Przewalski horse or Onegar by A Omer Karamollaoglu from Ankara, Turkey

Przewalski horse

Also known as Takhi,  Mongolian wild horse or Dzungarian horse, is a rare and endangered horse originally native to the steppes of Central Asia. This is a particularly interesting species, as it is the only truly native remaining wild horse. It is true that there are wild horses in a variety of locations around the world, but they are feral horses.

They are found on the Hungarian steppe, stretching from parts of The Pannonian Steppe is an exclave of the Eurasian Steppe.

At the current time, the captive population of this species is around 1500, spread around the zoos of the world. This captive population started around 1900, but few wild examples were found after 1903 until 1947 when several isolated groups were spotted. Although local herdsmen continued to report occasional encounters with herds of 50-100, scientific groups never encountered more than 2-3 at a time. Expeditions in 1955 and 1962 failed to locate any survivors, and while herders encountered harem herds in 1966 and 1967, the last sighting was of a single stallion in 1969. None were seen after this and they were designated as extinct in the wild for 30 years. 

Competition with livestock for food, over-hunting, capture of foals for zoological collections, military activities, and harsh winters recorded in 1945, 1948, and 1956 are all considered to be main causes of the decline in the population of this animal. Having said this, it is possible that they were already far rarer when they were first described as the Onegar, or Mongolian wild ass are sometimes confused with them.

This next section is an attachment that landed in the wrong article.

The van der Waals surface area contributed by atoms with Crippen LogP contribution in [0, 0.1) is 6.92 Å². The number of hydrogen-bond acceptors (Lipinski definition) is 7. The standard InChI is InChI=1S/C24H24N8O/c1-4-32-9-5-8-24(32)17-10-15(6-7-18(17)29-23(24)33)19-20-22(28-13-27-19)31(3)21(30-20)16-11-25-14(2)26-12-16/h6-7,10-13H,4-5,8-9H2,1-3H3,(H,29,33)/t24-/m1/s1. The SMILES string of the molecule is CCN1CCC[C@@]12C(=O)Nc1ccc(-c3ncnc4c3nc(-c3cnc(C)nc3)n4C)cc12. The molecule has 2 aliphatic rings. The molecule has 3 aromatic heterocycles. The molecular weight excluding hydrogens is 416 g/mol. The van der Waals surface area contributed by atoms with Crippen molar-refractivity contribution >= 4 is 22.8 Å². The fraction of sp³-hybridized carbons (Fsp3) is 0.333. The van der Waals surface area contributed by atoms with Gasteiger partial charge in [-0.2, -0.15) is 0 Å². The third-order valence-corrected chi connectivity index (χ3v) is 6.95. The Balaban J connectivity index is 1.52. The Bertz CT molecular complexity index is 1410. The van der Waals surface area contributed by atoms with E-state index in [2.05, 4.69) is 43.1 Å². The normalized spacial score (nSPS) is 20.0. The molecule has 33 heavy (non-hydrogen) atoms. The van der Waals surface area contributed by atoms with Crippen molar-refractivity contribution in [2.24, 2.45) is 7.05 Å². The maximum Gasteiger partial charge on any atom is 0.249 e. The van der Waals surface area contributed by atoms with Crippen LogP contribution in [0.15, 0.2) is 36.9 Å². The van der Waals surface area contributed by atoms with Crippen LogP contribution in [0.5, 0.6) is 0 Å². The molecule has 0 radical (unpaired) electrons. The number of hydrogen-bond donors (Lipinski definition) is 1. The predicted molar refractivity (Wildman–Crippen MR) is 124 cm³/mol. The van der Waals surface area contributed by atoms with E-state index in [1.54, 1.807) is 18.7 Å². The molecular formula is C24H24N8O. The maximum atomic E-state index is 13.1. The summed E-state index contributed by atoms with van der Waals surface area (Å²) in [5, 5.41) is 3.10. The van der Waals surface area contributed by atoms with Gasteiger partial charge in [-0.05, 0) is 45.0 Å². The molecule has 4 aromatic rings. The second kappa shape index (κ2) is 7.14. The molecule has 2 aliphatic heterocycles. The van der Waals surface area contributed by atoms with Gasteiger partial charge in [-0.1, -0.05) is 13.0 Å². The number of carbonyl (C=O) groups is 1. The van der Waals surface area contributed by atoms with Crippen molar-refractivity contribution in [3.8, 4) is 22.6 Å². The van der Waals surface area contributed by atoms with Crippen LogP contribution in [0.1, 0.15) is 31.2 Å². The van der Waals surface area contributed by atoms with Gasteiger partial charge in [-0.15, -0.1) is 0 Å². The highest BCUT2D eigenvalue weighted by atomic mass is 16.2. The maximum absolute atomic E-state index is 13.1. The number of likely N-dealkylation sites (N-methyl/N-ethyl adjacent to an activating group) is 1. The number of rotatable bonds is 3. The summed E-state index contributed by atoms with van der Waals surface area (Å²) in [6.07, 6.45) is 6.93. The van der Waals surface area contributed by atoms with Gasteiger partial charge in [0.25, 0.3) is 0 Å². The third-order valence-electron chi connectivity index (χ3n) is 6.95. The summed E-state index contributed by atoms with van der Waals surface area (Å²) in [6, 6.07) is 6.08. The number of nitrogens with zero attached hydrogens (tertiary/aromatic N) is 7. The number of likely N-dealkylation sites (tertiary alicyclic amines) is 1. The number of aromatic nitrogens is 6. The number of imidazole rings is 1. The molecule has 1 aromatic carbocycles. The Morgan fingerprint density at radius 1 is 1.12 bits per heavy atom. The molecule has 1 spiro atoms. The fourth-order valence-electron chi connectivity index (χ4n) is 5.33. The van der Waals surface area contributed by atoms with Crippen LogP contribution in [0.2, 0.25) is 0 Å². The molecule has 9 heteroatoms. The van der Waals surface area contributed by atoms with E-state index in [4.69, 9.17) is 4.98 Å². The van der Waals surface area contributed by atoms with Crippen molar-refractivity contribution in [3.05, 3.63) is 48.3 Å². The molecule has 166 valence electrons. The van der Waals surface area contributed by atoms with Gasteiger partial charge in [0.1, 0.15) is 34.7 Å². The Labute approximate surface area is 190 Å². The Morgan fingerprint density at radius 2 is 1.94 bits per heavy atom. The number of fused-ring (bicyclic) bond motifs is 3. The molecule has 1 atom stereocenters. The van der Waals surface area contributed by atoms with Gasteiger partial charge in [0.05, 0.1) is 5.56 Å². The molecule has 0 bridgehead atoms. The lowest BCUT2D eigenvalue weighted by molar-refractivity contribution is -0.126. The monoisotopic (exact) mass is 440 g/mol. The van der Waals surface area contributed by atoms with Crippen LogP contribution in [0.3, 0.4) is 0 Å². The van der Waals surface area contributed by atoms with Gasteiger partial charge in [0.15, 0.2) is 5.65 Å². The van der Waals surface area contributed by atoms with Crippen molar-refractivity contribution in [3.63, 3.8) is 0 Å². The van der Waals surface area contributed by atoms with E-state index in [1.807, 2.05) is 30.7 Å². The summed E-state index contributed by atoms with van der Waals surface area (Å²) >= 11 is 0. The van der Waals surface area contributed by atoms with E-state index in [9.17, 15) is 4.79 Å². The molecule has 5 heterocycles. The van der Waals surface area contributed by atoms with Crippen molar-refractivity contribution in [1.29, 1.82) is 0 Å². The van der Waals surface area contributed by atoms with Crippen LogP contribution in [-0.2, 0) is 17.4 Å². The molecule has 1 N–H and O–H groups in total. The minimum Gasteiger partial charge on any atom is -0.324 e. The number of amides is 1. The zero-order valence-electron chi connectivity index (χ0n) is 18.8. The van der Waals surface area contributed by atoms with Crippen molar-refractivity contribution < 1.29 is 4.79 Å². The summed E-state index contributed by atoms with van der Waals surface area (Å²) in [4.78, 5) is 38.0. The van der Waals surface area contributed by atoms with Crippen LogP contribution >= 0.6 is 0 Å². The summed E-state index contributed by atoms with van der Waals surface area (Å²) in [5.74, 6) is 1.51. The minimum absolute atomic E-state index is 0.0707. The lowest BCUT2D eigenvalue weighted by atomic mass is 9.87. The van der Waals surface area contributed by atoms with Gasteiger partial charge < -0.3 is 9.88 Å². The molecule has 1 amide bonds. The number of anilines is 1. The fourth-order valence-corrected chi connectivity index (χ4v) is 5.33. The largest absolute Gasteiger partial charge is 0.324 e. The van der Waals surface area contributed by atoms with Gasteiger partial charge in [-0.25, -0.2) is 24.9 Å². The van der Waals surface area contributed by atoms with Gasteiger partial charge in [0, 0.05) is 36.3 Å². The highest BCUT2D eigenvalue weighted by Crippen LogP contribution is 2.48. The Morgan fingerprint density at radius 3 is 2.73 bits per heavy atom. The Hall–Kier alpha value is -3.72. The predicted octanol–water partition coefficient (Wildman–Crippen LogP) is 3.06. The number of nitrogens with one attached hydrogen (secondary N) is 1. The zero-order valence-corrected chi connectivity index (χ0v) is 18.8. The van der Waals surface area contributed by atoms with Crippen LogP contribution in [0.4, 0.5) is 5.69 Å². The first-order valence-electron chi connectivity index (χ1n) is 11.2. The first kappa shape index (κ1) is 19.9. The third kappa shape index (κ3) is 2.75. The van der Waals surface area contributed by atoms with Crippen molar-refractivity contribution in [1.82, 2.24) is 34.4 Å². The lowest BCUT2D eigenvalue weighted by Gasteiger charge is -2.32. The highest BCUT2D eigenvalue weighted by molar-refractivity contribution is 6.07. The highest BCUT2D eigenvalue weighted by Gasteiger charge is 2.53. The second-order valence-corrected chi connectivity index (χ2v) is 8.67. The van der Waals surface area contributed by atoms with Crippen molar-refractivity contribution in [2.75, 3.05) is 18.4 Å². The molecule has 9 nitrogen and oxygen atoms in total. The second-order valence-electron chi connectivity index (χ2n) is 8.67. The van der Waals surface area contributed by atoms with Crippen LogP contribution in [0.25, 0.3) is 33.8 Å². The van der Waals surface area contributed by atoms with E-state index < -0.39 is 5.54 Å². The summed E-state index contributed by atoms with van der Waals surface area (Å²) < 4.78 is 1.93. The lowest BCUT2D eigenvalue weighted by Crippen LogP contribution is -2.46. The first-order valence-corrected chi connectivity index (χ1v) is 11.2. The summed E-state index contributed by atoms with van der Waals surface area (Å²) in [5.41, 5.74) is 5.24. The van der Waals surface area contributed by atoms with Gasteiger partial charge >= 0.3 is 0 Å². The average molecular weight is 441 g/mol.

The range of Przewalski’s horse was limited to the Dzungarian Basin in the Gobi Desert. It is quite likely that this was not their native habitat, but like the onager, they were pushed here by the dual pressures of hunting and habitat loss to agricultural grazing. Naturally they are steppe animal, only driven to this inhospitable last refuge by the pressures listed above. There were two distinct populations recognized by local Mongolians, a lighter steppe variety and a darker mountain one, and this distinction is seen in early twentieth-century descriptions.

The zoo populations were reduced to just 2 during world war two, though thankfully partly as a result of another female foal found in the wild, by 1965 there were 130 animals at 32 different zoos in Europe and the USA. Through careful breeding, this number grew to 1500 by the 1990s.

While reintroduction started in the 1990s it quickly ran into financial trouble, and lay dormant until 2004 where French zoos started introducing them, and 2011 when Prague zoo did the same.

The wild population reached 400 by 2011, and this population continues to grow. A group has also been introduced into a part of Spain, and appear to be filling the ecological niche left by the extinction of the European wild horse. Both lists now count the species as merely endangered, though it differs as to when this change occurred. 

Their current wild population, spread across Russia, Mongolia and China is estimated to be around 1200.

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